As Newt Gingrich's momentum seems to be slipping in the days leading up to the Florida primary, Republican politicians and conservative pundits have launched attacks against the former House speaker.
Recent polls in Florida show Mitt Romney back ahead, which is in part because of an anti-Gingrich avalanche raining down from members of his own party.
While South Carolina Gov. Nikki Haley's endorsement of Mitt Romney did not help him win that state's primary, Romney has the most major endorsements of all the candidates in the GOP race with the backing of 73 House members, according to the Roll Call endorsement tracker. Newt Gingrich has 11 House endorsements, while both Ron Paul and Rick Santorum have three.
The following pages detail some members of the "stop-Newt" brigade, as well as some of his endorsers.
When asked if Gingrich had a chance to become president on a "CBS Sunday Morning" interview Thursday, Bob Dole, R-Kan., who served as Senate majority leader during Gingrich's tenure as House speaker, responded, "I hope not."
The same day, the Romney campaign released Dole's open letter calling Gingrich a "one-man-band" who would "have an adverse impact on Republican candidates running for county, state, and federal offices" if he were the nominee.
"I have not been critical of Newt Gingrich but it is now time to take a stand before it is too late," the letter begins. "Hardly anyone who served with Newt in Congress has endorsed him and that fact speaks for itself."
Dole's letter, "Mitt Romney Is My Choice for President," is a definitive endorsement of Romney.
New Jersey Gov. Chris Christie called Gingrich "an embarrassment to the Republican Party" in an interview with David Gregory on "Meet the Press."
"I think Newt Gingrich has embarrassed the party over time," Christie said.
In answering Gregory's question about disqualifying aspects about Gingrich's record, Christie contrasted Gingrich and Romney based upon their past experiences.
"We don't need another legislator in the Oval Office who does not know how to use executive authority," Christie said. "We need an executive -- someone who both in private sector and as a governor understands how to bring people together and use executive power. The speaker simply doesn't have that experience. He's never run anything."
This year's GOP race has seen an unprecedented amount of political "robo-calls," or automated campaign messages," to potential voters in early primary states. Republicans in South Carolina were bombarded by calls, mostly from Romney's camp, before their Jan. 21 primary.
In a robo-call made for the Romney campaign, Sen. John McCain, R-Ariz., blasted Gingrich for using "dangerous anti-capitalism rhetoric" that is "straight out of Barack Obama's campaign playbook."
"Newt Gingrich has experienced a lot of backlash over the last few days for his attacks on capitalism and Republican principles, and rightfully so," McCain said. "He must have forgotten that Republicans stand up for free enterprise and a strong work ethic."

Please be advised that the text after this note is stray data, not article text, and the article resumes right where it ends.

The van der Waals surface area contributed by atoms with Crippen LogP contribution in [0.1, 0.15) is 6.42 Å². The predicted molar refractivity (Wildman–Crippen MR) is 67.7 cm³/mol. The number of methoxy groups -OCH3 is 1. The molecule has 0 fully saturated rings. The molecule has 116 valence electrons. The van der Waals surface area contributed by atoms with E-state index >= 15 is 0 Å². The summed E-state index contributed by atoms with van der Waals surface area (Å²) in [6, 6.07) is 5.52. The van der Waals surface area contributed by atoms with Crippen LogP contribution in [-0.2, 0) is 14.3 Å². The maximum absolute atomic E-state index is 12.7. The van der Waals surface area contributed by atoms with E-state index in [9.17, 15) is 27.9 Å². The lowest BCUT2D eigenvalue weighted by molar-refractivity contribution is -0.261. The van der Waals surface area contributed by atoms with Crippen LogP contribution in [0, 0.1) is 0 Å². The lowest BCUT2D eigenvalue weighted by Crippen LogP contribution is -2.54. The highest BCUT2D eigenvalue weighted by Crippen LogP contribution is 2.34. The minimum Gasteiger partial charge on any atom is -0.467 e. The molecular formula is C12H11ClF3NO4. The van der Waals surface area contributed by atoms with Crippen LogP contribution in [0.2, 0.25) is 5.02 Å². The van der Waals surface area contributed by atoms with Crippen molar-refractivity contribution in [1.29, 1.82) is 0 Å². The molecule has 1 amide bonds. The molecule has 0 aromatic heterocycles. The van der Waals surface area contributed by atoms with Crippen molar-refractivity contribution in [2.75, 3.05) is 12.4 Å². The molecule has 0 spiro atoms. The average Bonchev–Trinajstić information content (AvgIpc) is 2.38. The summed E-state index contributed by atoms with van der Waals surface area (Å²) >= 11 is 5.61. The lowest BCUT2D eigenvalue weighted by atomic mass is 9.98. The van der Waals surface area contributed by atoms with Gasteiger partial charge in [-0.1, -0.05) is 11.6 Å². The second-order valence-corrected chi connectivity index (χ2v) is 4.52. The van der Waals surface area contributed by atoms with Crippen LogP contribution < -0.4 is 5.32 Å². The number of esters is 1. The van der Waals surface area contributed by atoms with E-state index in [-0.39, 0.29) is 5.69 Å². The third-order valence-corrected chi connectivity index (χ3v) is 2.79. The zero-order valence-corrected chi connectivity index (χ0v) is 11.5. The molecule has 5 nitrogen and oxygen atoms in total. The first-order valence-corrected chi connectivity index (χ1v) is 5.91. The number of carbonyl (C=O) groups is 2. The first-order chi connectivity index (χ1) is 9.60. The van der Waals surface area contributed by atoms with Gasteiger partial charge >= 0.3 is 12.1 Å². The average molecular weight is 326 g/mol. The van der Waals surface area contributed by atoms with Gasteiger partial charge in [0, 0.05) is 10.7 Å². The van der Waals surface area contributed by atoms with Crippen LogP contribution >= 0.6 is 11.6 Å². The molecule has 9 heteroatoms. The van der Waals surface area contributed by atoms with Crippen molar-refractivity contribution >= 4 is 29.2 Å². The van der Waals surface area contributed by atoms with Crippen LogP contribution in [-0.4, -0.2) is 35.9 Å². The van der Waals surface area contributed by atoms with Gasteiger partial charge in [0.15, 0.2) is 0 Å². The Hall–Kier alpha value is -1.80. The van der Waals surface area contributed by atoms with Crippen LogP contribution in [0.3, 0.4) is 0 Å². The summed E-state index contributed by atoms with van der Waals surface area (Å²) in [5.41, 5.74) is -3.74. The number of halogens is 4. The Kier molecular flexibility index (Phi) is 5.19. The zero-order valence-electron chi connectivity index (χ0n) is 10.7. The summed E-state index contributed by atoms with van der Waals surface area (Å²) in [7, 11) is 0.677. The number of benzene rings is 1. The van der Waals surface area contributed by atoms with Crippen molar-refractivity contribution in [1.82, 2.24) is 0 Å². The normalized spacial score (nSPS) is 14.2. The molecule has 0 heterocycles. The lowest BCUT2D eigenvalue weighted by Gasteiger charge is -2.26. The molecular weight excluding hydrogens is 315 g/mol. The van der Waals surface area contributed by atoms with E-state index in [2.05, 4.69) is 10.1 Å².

While campaigning for Romney in Florida, McCain mocked Gingrich's idea to establish a lunar colony and joked: "I think we ought to send Newt Gingrich to the moon and Mitt Romney to the White House. What do you think about that?"
Former Minnesota Gov. Tim Pawlenty lit into Newt Gingrich on Monday during a conference call with reporters: "For Republicans and conservatives all across this country, a question is going to have to be, as they consider Newt Gingrich as a potential nominee for president: Really? I mean, really?"
"Gingrich," Pawlenty told the reporters, "has spent almost his entire adult life either as a member of the Congress or as somebody who has been an influence peddler. ... To suggest that he's the outsider simply defies the facts."
The media has speculated that Pawlenty could be Romney's potential running mate if he wins the nomination.
Calling him "the only candidate I cannot vote for," conservative radio host Glenn Beck has made no secret of how much he dislikes Newt Gingrich.
In an interview with Fox Business Channel host Andrew Napolitano, Beck said Obama and Gingrich are both "big government progressive[s]," so if Tea Party members are supporting Gingrich, "it must be about race."
Beck welcomed conservative pundit Ann Coulter on his radio show Wednesday morning, and the two lambasted the Republican hopeful. Coulter called Gingrich "pompous and boring," while Beck mocked his poor favorability ratings, saying: "He makes Nancy Pelosi look like a superstar tot he rest of the county."
Former Speaker of the House Tom DeLay, R-Texas, blasted Newt Gingrich in an interview with radio talk show host Michael Berry on Wednesday, saying the GOP candidate is "not really a conservative."
"He has an uncanny ability, sort of like [Bill] Clinton, to feel your pain and know his audience and speak to his audience and fire them up. But when he was speaker, he was erratic, undisciplined," DeLay said.